I Don’t Understand – Can You Help Me?

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Over 75% of public golf courses offer a season pass.  Ninety-five percent of those “annual” memberships are vastly underpriced.

What is the rationale for this irrational decision?

Golf courses often sell an annual pass in the offseason for the upcoming year to create cash reserves.  The justification proffered is that having a stable base of golfers creates customer loyalty. Further, the facility, it is presumed, will benefit from the incremental spending of these golfers for merchandise and food and beverage.

However, someone always loses with the sale of a season passes – either the golfer who purchases it and doesn’t sufficiently lower their cost per round or the course when the golfer plays an excess of rounds beyond the calculated “breakpoint”:  the average number of round estimated that a season pass holder will play.

We have found that season pass holders who play far more rounds than the calculated breakpoint become territorial demanding preferred access, are rude to daily fee players and as a result, often become resented by course’s management and staff.

Recently, we observed 114 season pass holders pay an average of $5.92 per round.  The operational cost to produce the round of golf was $14.25. Go figure!

At another course with a posted green fee of $65 and carts $20 extra, we were informed that the average revenue per round for season passes was $26.93.  Beyond the ability to play an unlimited number of rounds, season pass holders were given exclusive access to the golf course after 4 p.m., four free rounds for guests, discounts on merchandise, and advance booking privileges.  These “bonus perks,” when introduced in 2019, resulted in a surge of annual passes being sold: 215, as shown below.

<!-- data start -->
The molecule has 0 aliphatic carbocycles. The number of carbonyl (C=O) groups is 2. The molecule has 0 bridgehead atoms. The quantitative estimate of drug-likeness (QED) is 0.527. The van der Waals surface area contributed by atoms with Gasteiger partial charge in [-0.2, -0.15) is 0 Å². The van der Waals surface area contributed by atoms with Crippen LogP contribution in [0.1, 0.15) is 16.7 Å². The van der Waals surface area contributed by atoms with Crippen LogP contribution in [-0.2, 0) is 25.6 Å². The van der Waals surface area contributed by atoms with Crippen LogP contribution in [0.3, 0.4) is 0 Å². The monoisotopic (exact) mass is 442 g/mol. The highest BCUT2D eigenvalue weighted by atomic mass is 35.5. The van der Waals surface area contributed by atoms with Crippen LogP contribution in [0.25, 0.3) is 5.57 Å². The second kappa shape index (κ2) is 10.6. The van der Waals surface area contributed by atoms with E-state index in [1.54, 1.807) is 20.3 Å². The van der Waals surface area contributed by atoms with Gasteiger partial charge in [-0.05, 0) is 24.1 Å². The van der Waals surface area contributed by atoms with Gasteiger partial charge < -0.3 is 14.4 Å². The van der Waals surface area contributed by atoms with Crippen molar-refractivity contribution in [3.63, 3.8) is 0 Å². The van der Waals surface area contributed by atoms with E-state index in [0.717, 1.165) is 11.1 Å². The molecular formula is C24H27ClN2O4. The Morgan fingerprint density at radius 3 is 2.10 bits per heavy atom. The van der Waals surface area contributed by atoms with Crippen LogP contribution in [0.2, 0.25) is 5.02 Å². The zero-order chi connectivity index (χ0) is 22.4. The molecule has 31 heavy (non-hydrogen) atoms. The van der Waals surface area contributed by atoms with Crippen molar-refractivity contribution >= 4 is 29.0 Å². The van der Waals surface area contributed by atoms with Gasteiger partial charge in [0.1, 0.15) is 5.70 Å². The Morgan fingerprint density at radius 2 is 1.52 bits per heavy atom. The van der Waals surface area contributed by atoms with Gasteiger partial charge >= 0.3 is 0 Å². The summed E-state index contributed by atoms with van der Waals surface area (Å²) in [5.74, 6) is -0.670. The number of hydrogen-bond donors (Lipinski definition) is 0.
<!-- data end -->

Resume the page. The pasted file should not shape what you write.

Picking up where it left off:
The net impact of this program resulted in the golf course realizing revenue per round purchases of  39.9%.  The benchmark for a golf course is that they should realize a revenue per round of 60% of the prime time rack rate.  The result is that the golf course “forfeited” $497,483 in potential revenue.

What the pandemic has clearly demonstrated is that those golf courses that offer season passes have underachieved in comparison to their brethren, who eschew such programs.

If one is to offer season passes, there is a simple formula to determine the ‘break point’ illustrated for the “median” golf course below:

Unlimited Pass – Walking:  Nationally
Transferable No
Holes 18
Playable Days 260
Playing Frequency 30%
Rounds Played 78
Rate Rack  $51.00
Frequency Discount 32%
Proper Annual Fee $2,705

Note that a Golf Playable Day (GPD) as defined by Weather Trends Internation is where the maximum temperature is above 45 degrees Fahrenheit and below 95 degrees Fahrenheit, precipitation is less than 0.25 inches of rainfall, and wind speed is less than 19 miles per hour.

While one may debate that definition, applying it consistently for clients across the US has provided consistency and guidance in properly suggesting annual membership rates.  Most golf courses north of I-70 use a breakpoint of 40 rounds.